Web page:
New research suggests that choosing a mate may be partially determined by your genes. A study published in Psychological Science has found a link between a set of genes involved with immune function and partner selection in humans.
Vertebrate species and humans are inclined to prefer mates who have dissimilar MHC (major histocompatibility complex) genotypes, rather than similar ones. This preference may help avoid inbreeding between partners, as well as strengthen the immune systems of their offspring through exposure to a wider variety of pathogens.
The study investigated whether MHC similarity among romantically involved couples predicted aspects of their sexual relationship. “As the proportion of the couple’s shared genotypes increased, womens' sexual responsivity to their partners decreased, their number of extra-pair sexual partners increased and their attraction to men other than their primary partners increased, particularly during the fertile phase of their cycles,” says Christine Garver-Apgar, author of the study.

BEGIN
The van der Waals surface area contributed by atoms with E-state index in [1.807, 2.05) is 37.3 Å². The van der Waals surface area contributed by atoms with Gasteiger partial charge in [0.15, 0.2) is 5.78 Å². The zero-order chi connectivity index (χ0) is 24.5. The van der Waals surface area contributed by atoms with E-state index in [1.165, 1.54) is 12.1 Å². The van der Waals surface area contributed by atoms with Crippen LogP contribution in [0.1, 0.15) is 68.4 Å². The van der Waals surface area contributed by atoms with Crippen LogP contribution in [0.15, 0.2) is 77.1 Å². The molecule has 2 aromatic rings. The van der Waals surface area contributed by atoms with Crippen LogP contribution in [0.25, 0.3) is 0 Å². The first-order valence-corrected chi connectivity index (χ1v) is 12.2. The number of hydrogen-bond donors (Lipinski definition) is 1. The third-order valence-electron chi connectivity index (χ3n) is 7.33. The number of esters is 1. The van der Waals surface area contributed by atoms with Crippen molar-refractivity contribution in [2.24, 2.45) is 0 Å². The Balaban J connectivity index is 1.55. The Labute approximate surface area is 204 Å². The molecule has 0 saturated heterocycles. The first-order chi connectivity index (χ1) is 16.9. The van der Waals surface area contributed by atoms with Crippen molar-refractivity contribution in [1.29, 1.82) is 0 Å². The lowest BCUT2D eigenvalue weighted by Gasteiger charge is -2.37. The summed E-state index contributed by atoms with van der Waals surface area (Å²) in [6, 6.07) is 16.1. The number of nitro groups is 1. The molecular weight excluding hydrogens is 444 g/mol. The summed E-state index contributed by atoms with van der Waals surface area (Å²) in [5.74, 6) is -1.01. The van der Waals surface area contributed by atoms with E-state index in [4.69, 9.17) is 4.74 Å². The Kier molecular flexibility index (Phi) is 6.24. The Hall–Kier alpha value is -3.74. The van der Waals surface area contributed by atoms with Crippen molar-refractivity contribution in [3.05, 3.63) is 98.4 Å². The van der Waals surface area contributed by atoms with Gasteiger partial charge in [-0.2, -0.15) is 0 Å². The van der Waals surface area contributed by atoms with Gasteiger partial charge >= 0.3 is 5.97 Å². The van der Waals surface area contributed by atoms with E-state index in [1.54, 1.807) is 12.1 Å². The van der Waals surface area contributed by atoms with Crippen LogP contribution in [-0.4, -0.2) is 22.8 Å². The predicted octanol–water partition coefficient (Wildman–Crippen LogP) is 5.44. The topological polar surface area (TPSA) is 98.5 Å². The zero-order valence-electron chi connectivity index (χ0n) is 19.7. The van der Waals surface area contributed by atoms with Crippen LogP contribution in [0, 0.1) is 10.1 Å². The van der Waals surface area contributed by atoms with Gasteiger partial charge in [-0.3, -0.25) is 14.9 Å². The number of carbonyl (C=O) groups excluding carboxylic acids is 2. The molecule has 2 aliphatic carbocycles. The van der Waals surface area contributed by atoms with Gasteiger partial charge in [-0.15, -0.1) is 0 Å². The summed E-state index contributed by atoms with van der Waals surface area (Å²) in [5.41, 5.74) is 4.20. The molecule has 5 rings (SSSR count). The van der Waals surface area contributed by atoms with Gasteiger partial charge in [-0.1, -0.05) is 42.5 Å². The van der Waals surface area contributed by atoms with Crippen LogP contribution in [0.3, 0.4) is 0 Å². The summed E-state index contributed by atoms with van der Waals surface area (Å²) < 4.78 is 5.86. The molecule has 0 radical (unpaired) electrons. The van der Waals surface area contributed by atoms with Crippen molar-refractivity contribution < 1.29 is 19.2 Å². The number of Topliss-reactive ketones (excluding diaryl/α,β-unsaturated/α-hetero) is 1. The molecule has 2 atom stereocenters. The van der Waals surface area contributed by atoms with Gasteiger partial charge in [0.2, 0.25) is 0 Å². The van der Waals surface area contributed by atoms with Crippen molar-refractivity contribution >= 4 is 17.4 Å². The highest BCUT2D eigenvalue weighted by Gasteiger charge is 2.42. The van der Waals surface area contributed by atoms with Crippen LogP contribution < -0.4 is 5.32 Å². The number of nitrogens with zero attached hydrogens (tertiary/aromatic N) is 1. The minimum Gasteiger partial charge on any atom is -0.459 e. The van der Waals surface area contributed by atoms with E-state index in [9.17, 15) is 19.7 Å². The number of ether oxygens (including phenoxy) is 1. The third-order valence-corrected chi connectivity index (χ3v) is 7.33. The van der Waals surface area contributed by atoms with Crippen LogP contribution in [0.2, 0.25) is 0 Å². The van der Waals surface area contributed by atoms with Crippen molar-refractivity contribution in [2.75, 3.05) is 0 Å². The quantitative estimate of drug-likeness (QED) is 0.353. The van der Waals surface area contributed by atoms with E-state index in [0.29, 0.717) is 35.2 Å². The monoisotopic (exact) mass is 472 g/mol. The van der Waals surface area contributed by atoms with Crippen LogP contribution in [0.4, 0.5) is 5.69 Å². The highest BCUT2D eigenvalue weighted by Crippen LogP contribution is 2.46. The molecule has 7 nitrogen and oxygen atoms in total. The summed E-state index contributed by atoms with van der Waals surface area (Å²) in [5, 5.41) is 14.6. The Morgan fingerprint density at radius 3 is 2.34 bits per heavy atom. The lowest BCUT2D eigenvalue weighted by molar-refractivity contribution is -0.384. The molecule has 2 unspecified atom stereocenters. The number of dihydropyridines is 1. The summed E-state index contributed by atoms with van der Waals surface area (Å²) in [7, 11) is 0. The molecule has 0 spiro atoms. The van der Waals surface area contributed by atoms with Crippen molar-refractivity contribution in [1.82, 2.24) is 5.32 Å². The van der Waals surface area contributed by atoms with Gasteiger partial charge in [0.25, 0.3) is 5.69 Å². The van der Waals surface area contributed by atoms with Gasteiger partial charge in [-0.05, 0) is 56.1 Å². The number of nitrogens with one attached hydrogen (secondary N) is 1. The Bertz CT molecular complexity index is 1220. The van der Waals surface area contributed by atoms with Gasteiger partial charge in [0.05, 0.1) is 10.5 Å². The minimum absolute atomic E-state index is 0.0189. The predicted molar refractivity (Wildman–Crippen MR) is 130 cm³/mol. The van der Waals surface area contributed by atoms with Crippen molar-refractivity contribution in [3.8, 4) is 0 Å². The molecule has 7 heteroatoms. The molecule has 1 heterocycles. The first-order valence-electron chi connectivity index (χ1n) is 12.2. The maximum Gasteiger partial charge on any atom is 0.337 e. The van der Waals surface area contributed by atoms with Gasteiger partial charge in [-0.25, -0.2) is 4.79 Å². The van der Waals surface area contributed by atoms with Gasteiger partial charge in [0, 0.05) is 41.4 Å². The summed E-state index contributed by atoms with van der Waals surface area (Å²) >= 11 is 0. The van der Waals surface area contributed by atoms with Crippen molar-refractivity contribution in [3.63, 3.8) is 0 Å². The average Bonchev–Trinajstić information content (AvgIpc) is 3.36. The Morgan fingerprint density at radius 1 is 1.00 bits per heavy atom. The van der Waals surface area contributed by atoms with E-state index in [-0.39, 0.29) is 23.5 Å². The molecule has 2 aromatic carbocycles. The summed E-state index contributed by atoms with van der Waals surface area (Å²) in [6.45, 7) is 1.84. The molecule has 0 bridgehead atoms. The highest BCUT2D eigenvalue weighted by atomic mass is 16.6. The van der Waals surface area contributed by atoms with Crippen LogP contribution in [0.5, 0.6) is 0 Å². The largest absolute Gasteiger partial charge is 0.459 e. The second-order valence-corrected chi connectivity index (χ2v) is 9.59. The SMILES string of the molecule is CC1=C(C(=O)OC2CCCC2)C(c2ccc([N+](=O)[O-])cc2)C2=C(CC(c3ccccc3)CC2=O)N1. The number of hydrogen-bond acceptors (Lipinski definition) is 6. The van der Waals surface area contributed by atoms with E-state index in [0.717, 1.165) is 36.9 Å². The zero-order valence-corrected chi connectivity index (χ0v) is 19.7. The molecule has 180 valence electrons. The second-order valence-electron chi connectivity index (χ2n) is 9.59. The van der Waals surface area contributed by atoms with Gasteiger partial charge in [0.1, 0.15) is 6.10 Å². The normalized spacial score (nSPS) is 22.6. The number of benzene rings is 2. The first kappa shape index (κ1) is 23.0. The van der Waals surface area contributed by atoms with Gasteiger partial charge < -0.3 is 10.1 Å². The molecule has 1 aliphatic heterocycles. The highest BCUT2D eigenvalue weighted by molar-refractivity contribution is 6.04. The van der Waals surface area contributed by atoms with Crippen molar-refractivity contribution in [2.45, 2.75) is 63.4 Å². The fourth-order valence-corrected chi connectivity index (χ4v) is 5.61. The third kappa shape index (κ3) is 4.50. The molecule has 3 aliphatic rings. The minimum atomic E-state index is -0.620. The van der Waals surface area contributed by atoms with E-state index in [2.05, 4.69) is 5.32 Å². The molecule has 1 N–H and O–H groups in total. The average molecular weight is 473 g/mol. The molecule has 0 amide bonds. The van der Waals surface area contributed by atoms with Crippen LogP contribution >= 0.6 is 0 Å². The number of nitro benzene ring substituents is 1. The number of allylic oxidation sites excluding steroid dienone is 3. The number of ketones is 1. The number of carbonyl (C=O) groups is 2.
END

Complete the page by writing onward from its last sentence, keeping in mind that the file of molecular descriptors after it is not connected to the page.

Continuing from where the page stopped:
This study offers some understanding of the basis for romantic chemistry, and is the first to show that compatible genes can influence the sexual relationships of romantic couples.
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